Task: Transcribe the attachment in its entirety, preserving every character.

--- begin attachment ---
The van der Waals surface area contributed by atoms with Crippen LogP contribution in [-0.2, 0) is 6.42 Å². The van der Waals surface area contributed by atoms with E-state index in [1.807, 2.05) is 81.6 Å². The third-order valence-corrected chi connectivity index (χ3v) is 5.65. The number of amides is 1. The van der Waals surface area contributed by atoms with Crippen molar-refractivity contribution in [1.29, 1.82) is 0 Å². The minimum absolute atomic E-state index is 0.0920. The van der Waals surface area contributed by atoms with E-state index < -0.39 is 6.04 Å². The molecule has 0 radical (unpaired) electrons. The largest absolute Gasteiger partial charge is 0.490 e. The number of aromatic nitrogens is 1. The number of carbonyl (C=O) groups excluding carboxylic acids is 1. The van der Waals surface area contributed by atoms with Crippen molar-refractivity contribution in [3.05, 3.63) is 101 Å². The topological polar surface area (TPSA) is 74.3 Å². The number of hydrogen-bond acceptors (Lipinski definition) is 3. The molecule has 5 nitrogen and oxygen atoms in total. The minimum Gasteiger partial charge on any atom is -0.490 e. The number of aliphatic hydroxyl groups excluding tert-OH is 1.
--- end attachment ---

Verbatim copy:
The van der Waals surface area contributed by atoms with Crippen LogP contribution in [-0.2, 0) is 6.42 Å². The van der Waals surface area contributed by atoms with E-state index in [1.807, 2.05) is 81.6 Å². The third-order valence-corrected chi connectivity index (χ3v) is 5.65. The number of amides is 1. The van der Waals surface area contributed by atoms with Crippen molar-refractivity contribution in [1.29, 1.82) is 0 Å². The minimum absolute atomic E-state index is 0.0920. The van der Waals surface area contributed by atoms with E-state index < -0.39 is 6.04 Å². The molecule has 0 radical (unpaired) electrons. The largest absolute Gasteiger partial charge is 0.490 e. The number of aromatic nitrogens is 1. The number of carbonyl (C=O) groups excluding carboxylic acids is 1. The van der Waals surface area contributed by atoms with Crippen molar-refractivity contribution in [3.05, 3.63) is 101 Å². The topological polar surface area (TPSA) is 74.3 Å². The number of hydrogen-bond acceptors (Lipinski definition) is 3. The molecule has 5 nitrogen and oxygen atoms in total. The minimum Gasteiger partial charge on any atom is -0.490 e. The number of aliphatic hydroxyl groups excluding tert-OH is 1.